Some constructions of combinatorial designs

Ellison, Leigh H. M (2006) Some constructions of combinatorial designs. PhD thesis, University of Glasgow.

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The objects of study of this thesis are combinatorial designs. Chapters 2 and 3 deal with various refinements of whist tournament, while Chapters 3 and 4 focus on terraces. Chapter 2 is devoted to the investigation of Z-cyclic ordered triplewhist tournaments on p elements, where p = 5 (mod 8); Z-cyclic ordered triplewhist and directed triplewhist tournaments on p elements, where p = 9 (mod 16); and Z-cyclic directed moore (2,6) generalised whist tournament designs on p elements, where p = 7 (mod 12). In each of these cases, p is prime. In an effort to prove the existence of an infinite family of each of these tournaments, constructions are introduced and the conditions under which they give the initial round of a tournament of the kind we desire are found. A bound above which these conditions are always satisfied is then obtained, and we try to fill in the appropriate gaps below that bound. In Chapter 3 we investigate the existence of tournaments of the type seen in Chapter 2 which involve four players per game, with an additional property. This is known as the three person property and is defined in Chapter 1. Here, we focus on one of the constructions introduced in Chapter 2 for each type of tournament. Then we find a new bound using only that construction with the additional conditions introduced by the three person property, and again try to fill in the appropriate gaps below the bound. Chapter 4 is an investigation of logarithmic terraces and their properties. Very little work has been done on them previously, so this was really an opportunity to look at them more closely in an effort to find as many interesting properties as possible. Some general results and examples are given, with the focal point of the chapter being the study of terraces which are simultaneously logarithmic for two different primitive roots. In Chapter 5, a more specific problem is addressed which involves training schedules for athletes. Here we want n(n - 1) athletes to carry out n tasks in some order, then keep repeating them in different orders in blocks of n as many times as possible so that certain conditions are satisfied. These conditions are listed in Chapter 5. We make use of the Williams terrace and the Owens terrace in our attempt to find a general method which allows the given conditions to be satisfied and gets as close as possible to the theoretical limit where each athlete carries out the n tasks n - 1 times.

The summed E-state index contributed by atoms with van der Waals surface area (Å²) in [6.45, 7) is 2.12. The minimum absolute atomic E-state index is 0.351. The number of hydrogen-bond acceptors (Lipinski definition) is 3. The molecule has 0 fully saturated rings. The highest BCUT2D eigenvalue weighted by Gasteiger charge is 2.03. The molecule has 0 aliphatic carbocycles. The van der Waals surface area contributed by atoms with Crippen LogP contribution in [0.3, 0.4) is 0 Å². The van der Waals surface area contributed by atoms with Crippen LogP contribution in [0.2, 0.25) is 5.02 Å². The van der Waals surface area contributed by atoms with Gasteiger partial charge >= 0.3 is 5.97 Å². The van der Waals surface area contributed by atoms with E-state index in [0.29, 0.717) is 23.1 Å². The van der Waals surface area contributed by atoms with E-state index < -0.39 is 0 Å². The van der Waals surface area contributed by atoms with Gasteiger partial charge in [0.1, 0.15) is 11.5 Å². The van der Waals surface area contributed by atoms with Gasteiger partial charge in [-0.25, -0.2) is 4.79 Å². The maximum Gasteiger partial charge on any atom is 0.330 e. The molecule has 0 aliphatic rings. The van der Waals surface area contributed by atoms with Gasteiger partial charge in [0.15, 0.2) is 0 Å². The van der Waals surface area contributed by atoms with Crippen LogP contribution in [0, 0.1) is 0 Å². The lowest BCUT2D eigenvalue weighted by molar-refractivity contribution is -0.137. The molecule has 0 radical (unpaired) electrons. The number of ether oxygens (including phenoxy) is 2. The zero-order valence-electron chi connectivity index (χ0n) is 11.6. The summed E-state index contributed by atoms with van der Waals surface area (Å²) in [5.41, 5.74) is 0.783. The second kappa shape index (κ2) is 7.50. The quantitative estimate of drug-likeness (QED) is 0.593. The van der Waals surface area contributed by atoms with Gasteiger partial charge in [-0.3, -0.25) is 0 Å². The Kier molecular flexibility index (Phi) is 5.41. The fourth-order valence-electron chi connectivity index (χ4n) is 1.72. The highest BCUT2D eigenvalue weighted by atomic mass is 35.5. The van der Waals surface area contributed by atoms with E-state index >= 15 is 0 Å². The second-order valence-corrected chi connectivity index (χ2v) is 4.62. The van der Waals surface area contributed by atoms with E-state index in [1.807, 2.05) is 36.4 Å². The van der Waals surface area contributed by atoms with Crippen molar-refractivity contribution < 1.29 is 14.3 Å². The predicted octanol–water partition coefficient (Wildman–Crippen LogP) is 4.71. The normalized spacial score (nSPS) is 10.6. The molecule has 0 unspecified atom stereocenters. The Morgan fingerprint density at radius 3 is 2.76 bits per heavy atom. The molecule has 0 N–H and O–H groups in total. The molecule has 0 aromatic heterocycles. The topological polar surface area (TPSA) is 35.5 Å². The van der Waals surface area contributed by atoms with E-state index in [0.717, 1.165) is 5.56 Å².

Item Type: Thesis (PhD)
Qualification Level: Doctoral
Additional Information: Adviser: Ian Anderson
Keywords: Mathematics
Date of Award: 2006
Depositing User: Enlighten Team
Unique ID: glathesis:2006-74081
Copyright: Copyright of this thesis is held by the author.
Date Deposited: 23 Sep 2019 15:33
Last Modified: 23 Sep 2019 15:33

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